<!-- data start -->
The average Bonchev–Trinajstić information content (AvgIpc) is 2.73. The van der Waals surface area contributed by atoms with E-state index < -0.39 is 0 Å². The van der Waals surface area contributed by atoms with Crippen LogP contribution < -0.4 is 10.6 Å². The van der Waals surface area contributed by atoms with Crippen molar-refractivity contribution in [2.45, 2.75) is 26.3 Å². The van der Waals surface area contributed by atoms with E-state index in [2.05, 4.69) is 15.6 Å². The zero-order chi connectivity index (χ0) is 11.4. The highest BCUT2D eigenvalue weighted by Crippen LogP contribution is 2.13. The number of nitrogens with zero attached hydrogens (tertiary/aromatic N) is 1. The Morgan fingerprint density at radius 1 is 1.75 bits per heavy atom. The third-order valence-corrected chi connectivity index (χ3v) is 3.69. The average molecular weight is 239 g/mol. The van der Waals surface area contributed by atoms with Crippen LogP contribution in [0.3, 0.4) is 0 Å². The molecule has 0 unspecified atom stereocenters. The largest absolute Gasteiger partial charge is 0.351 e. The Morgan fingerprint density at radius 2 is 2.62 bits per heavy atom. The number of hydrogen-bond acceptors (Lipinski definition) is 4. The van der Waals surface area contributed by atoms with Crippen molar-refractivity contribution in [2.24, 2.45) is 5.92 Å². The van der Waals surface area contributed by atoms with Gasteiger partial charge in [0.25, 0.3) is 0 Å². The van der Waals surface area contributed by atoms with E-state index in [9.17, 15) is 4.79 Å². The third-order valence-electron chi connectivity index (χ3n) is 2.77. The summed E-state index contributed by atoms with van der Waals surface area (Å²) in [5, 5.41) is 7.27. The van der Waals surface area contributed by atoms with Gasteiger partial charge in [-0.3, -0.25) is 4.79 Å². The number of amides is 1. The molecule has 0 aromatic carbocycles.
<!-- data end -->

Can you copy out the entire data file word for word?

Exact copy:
The average Bonchev–Trinajstić information content (AvgIpc) is 2.73. The van der Waals surface area contributed by atoms with E-state index < -0.39 is 0 Å². The van der Waals surface area contributed by atoms with Crippen LogP contribution < -0.4 is 10.6 Å². The van der Waals surface area contributed by atoms with Crippen molar-refractivity contribution in [2.45, 2.75) is 26.3 Å². The van der Waals surface area contributed by atoms with E-state index in [2.05, 4.69) is 15.6 Å². The zero-order chi connectivity index (χ0) is 11.4. The highest BCUT2D eigenvalue weighted by Crippen LogP contribution is 2.13. The number of nitrogens with zero attached hydrogens (tertiary/aromatic N) is 1. The Morgan fingerprint density at radius 1 is 1.75 bits per heavy atom. The third-order valence-corrected chi connectivity index (χ3v) is 3.69. The average molecular weight is 239 g/mol. The van der Waals surface area contributed by atoms with Crippen LogP contribution in [0.3, 0.4) is 0 Å². The molecule has 0 unspecified atom stereocenters. The largest absolute Gasteiger partial charge is 0.351 e. The Morgan fingerprint density at radius 2 is 2.62 bits per heavy atom. The number of hydrogen-bond acceptors (Lipinski definition) is 4. The van der Waals surface area contributed by atoms with Crippen molar-refractivity contribution in [2.24, 2.45) is 5.92 Å². The van der Waals surface area contributed by atoms with Gasteiger partial charge in [0.25, 0.3) is 0 Å². The van der Waals surface area contributed by atoms with E-state index in [9.17, 15) is 4.79 Å². The third-order valence-electron chi connectivity index (χ3n) is 2.77. The summed E-state index contributed by atoms with van der Waals surface area (Å²) in [5, 5.41) is 7.27. The van der Waals surface area contributed by atoms with Gasteiger partial charge in [-0.3, -0.25) is 4.79 Å². The number of amides is 1. The molecule has 0 aromatic carbocycles.